Blog  /  PCB X-Ray Inspection – Meaning, Uses, Techniques, and Application

PCB X-Ray Inspection – Meaning, Uses, Techniques, and Application

PCB X-ray inspection is one of the final stages of PCB manufacturing. It captures every aspect of the final board to ensure the board meets quality assurance guidelines.

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What is PCB X-Ray Inspection, and Why is it Important?

What is PCB X-Ray Inspection? PCB X-ray Inspection

Printed circuit board (PCB) X-ray inspection is a detailed, minimally invasive, and non-destructive procedure to point out defects in PCBs. The inspection maps out all the boards, one at a time, to reveal any design and manufacturing defects.

As PCBs form an important part of all daily technology applications, manufacturers must subject the boards to high testing standards. The inspection is designed to ensure every PCB passes quality control parameters.

X-ray inspection is a more modern approach to defect detection in PCBs. In the past, manufacturers have used methods such as manual visual inspection, automated optical inspection (AOI), ultrasonic testing, and thermal imaging.

While these methods have been sufficient, modern PCBs are smaller, more detailed, and used in highly sensitive applications.

PCB Technology Trend Impact on Inspection
Increasing component density Traditional optical, ultrasonic, thermal imaging methods becoming ineffective
Miniaturization of components X-ray able to penetrate and inspect smaller features
Hidden solder joints (BGA, QFN, etc.) X-ray can image solder joints that are not visible optically
Multi-layer designs X-ray can see between layers, unlike optical methods

PCB X-ray inspection has an edge over these methods for the following reasons.

  • Unlike other methods, it reveals hidden vulnerabilities in individual PCBs.
  • Guarantees the quality of the final PCB product.
  • It doesn’t subject the PCBs to further destruction.
  • It can detect defects beyond the surface level.
  • Provides confidence to the final users in sensitive applications such as medical equipment, communication, safety and defense, and automation.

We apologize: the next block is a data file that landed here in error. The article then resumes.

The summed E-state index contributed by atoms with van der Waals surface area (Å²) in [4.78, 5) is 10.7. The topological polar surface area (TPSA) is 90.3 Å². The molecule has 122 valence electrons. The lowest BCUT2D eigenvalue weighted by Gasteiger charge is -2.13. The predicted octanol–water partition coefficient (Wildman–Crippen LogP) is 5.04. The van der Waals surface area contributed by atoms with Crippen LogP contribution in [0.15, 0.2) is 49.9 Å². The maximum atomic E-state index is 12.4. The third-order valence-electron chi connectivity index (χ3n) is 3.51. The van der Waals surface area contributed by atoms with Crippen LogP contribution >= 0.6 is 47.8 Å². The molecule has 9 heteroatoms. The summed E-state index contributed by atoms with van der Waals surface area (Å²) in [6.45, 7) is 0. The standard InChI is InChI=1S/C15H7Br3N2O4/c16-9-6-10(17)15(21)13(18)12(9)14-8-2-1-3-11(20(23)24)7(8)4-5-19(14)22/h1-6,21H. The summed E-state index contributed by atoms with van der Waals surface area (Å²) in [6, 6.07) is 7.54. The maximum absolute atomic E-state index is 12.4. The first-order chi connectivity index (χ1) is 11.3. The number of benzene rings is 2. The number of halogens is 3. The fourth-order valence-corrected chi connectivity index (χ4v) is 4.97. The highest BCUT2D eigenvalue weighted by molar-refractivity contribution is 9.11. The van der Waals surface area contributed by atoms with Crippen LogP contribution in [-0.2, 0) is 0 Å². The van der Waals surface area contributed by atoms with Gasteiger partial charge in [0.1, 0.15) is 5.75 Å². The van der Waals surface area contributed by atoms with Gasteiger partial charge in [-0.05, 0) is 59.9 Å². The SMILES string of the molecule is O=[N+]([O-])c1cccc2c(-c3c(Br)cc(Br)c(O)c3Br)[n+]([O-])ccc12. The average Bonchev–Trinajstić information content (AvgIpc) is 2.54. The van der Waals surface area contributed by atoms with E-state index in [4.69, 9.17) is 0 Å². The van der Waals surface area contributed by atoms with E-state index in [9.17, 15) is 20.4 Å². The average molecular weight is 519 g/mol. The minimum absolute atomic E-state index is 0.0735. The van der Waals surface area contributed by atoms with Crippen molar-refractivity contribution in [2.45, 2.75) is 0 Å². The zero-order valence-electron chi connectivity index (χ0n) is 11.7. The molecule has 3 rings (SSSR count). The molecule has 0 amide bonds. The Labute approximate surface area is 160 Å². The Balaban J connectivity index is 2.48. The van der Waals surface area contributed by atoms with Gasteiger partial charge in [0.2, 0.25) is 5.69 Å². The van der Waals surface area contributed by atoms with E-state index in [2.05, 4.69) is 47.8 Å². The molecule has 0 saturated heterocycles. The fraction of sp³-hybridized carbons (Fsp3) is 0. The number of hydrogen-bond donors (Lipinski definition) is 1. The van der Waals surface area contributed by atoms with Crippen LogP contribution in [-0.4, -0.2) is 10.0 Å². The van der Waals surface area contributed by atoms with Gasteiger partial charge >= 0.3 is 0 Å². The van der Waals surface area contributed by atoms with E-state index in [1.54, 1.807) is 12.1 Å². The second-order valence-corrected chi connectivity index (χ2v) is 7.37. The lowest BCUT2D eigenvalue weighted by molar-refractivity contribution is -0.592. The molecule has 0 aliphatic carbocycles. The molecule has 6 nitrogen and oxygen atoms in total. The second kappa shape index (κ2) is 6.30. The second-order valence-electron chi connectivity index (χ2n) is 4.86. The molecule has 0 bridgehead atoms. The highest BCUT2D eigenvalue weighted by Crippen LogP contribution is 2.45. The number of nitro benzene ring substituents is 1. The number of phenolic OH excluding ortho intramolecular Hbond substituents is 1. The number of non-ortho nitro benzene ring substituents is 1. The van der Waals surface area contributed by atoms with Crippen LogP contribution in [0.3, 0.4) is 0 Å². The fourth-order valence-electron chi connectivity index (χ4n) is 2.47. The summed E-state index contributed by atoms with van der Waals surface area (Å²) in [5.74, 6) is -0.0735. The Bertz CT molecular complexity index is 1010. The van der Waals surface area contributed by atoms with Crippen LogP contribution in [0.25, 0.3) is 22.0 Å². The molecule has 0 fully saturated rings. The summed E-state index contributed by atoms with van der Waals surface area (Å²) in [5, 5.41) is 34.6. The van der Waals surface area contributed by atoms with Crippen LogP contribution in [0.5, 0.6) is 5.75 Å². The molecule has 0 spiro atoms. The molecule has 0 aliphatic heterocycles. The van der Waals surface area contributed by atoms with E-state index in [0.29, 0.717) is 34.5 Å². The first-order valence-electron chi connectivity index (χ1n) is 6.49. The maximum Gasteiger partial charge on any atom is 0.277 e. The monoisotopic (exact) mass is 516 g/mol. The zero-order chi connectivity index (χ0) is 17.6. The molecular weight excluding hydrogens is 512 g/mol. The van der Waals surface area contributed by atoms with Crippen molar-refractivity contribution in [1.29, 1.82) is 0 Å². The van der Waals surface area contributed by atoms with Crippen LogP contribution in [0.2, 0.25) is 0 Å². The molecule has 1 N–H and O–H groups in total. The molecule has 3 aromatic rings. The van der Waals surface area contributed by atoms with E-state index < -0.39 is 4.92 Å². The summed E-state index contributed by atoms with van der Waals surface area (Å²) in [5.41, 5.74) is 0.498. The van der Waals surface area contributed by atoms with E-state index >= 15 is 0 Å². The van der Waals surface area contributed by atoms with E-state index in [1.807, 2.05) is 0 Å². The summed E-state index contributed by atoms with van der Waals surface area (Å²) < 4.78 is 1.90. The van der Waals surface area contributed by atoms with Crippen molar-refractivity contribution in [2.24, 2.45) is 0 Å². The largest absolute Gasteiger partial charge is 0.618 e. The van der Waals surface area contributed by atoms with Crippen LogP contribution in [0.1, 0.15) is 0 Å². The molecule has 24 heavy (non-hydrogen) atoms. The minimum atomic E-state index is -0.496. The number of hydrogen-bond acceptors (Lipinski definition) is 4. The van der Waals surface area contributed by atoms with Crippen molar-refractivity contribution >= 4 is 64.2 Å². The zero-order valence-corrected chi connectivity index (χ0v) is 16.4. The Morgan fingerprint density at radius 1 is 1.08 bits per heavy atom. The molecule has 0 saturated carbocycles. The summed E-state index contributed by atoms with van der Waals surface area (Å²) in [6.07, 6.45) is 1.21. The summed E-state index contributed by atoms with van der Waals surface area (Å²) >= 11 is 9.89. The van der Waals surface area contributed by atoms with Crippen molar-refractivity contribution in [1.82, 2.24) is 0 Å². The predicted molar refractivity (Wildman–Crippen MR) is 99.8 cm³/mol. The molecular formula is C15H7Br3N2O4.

• Manufacturers can use it on simple and complex boards.

How does X-Ray Inspection Work?

How does X-Ray Inspection Work

Manufacturers use high-frequency electromagnetic waves. They pass the PCBs through X-ray machines emitting X-rays of about 10nm. The machine shows grayscale images cast as shadows of the various PCB components.

Since the boards have different materials, each material has a different image according to its unique density, thickness, and atomic number.

For context, heavy elements on the PCB appear darker since they take in more X-rays.

The X-ray’s image processing software reveals any flaws that you might miss using traditional inspection methods.

A successful PCB X-ray inspection comes down to three vital components.

  • X-Ray Tubes: They generate photons within a 0.1-1,000 kV range that pass through the board to generate an image on the opposite end of the machine.
  • The Operating Platform: It moves the inspection object (PCB) at different angles to provide a full coverage image. The images help reveal errors anywhere on and within the board.
  • A Detector: This collects the photons and converts them to visible light. A sensor then converts the light into digital data and renders a readable image of the PCB.

The inspected PCB X-ray image passes through an authenticity judgement test and compared to the original PCB image.

What are the Different Types of PCB X-Ray Inspection Systems?

What are the Different Types of PCB X-Ray Inspection Systems? Different types of PCB X-ray Inspection Systems

2D X-Ray Systems

2D PCB X-ray inspections are typically faster. You can see 2-dimensional images of both the board’s sides. However, 2D inspection only offers one angle for viewing.

One of the benefits of 2D inspection is that you can perform them online or offline. Despite the advantages, manufacturers have to use images with less depth and less quality. Consequently, they might miss deeper-lying defects, especially in thicker boards.

3D X-Ray Systems (CT and Laminography)

Like 2D inspections, 3D systems can be online or offline. Offline 3D X-ray PCB inspection works like a CT-scan. CT scanning involves processing complex algorithms to produce a 3D outcome.

Basically, the manufacturer gets a series of highly-detailed 2D cross-sections of the PCB. They can see defects beyond the surface since it shows all the board’s layers.

Also, 3D inspection uses online/offline laminography to render images. Although it’s slower than 2D systems, 3D systems produce higher quality images better for detailed defect detection.

Online/Offline Systems

The manufacturer chooses whether to use online or offline systems depending on the complexity of the PCBs and inspection data.